The indelible link between short storytelling and sci-fi would bear fruit in the electronic media age, with The Twilight Zone, The Outer Limits, Star Trek and so on and so forth. The best sci-fi TV shows worked on the principle already established back in the pulp days.
Echoes of this formula can still be found in The X-Files and the better Fringe standalones. It's almost as brevity bolsters believability-- the longer you draw out the story, the more spaceships and tentacles that enter the picture, the more vulnerable that suspension of disbelief becomes.
And then there's Ray Bradbury. A lot of hard sci-fi fans bristle when he's named as a "sci-fi great," but that just goes to show how shallow, out of touch and self-marginalizing that microculture can be. Bradbury was the Poet Laureate of sci-fi, a master of the Space Age tone poem.
His stories were often sentimental, moralistic, scientifically illiterate and indelibly American, but they always had the feeling of a late night campfire or a tale told on a balmy evening on the veranda, watching the fireflies rise from the purple sunset and dance among the stars.
My first memory of Bradbury's work was The Illustrated Man, one of the last of a wave of 60s anthology format film. Apparently a box office bust, the film blew the top of my young head off. I can see its shortcomings now, but I can still feel the old wallop. With all of that stuff-- I still have a burning nostalgia for science fiction written by adults, not superannuated teenagers.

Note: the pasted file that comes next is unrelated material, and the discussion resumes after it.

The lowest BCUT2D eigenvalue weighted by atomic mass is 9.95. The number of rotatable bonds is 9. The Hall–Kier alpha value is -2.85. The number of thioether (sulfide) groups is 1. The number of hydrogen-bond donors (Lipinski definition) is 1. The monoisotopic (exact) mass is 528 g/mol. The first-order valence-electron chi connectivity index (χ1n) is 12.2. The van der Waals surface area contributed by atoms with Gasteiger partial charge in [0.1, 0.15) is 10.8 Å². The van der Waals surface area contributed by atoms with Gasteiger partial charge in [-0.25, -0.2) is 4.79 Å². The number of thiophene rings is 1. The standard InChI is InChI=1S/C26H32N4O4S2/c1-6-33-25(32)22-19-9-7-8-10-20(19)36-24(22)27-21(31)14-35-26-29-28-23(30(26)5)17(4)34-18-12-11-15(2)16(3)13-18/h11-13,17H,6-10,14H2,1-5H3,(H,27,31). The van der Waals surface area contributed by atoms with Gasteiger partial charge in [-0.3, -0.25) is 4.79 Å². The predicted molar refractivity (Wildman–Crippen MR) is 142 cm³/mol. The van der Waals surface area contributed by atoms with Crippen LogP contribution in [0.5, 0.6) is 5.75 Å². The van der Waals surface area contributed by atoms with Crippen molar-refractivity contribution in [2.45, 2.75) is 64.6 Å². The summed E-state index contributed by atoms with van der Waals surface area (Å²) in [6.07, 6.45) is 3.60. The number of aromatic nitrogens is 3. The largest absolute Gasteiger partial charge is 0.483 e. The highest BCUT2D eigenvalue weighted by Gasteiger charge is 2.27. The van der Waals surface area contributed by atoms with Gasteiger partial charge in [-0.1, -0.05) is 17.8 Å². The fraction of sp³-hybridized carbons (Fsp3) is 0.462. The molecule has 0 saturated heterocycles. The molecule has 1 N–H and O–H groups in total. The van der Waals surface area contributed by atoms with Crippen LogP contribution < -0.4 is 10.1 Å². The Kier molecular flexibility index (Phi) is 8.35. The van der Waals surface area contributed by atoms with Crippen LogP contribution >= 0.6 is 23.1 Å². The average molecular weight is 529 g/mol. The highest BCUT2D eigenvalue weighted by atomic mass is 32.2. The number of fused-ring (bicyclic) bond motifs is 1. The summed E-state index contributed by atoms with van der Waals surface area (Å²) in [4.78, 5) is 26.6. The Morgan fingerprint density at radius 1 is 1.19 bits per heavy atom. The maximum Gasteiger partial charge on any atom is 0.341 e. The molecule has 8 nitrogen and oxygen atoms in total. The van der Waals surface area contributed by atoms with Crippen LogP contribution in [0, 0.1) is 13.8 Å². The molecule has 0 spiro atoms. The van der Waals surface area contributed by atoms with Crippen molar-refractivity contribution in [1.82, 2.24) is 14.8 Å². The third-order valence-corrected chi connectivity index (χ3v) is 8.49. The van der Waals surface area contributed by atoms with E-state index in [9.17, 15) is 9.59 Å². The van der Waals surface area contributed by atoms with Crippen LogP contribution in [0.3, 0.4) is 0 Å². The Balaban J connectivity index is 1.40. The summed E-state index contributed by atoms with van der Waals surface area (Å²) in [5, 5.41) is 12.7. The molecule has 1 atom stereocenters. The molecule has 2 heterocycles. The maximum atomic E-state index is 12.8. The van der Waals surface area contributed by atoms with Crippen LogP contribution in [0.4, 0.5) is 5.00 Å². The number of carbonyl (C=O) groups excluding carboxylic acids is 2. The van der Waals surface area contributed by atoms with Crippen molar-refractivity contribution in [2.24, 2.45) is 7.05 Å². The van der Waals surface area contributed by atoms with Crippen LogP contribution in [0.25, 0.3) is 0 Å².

I have a burning nostalgia for the circuit that sustained writers like Bradbury- so many of his anthologies--Illustrated Man, Golden Apples of the Sun, Machineries of Joy, I Sing the Body Electric, and of course The Martian Chronicles-- that kept me company on long, boring commutes were collected stories Bradbury published in magazines. Not only sci-fi magazines but also mainstream ones, since he had such a tremendous appeal outside the bug-eyed monster ghetto.
A book-loving heretic to the end, Bradbury expressed his contempt for modern technology when his prophetic Fahrenheit 451 was adapted for an eBook:
We have too much of a lot of things. And not enough of the quiet, reflective, dreaming hours that gave us giants like Ray Bradbury. With an empty, mindless, overheated media that makes stars of all of the narcissistic hustlers out there, selling themselves as product and recycling--or pirating-- all of their "ideas" from someone else, it may be some time before we see another.
As late as last year, Mr Bradbury remained firmly opposed to the idea of his book appearing as a digital title.
"I was approached three times during the last year by internet companies wanting to put my books on an electronic reading device," he told the Los Angeles Times in 2010.
"I said to Yahoo: 'Prick up your ears and go to hell.'"
He also complained about the spread of modern technology.
"We have too many cellphones. We've got too many internets. We have got to get rid of those machines. We have too many machines now," he said.
But people like Ray Bradbury will still be read and treasured long after the hustlers and the pirates are dead and buried.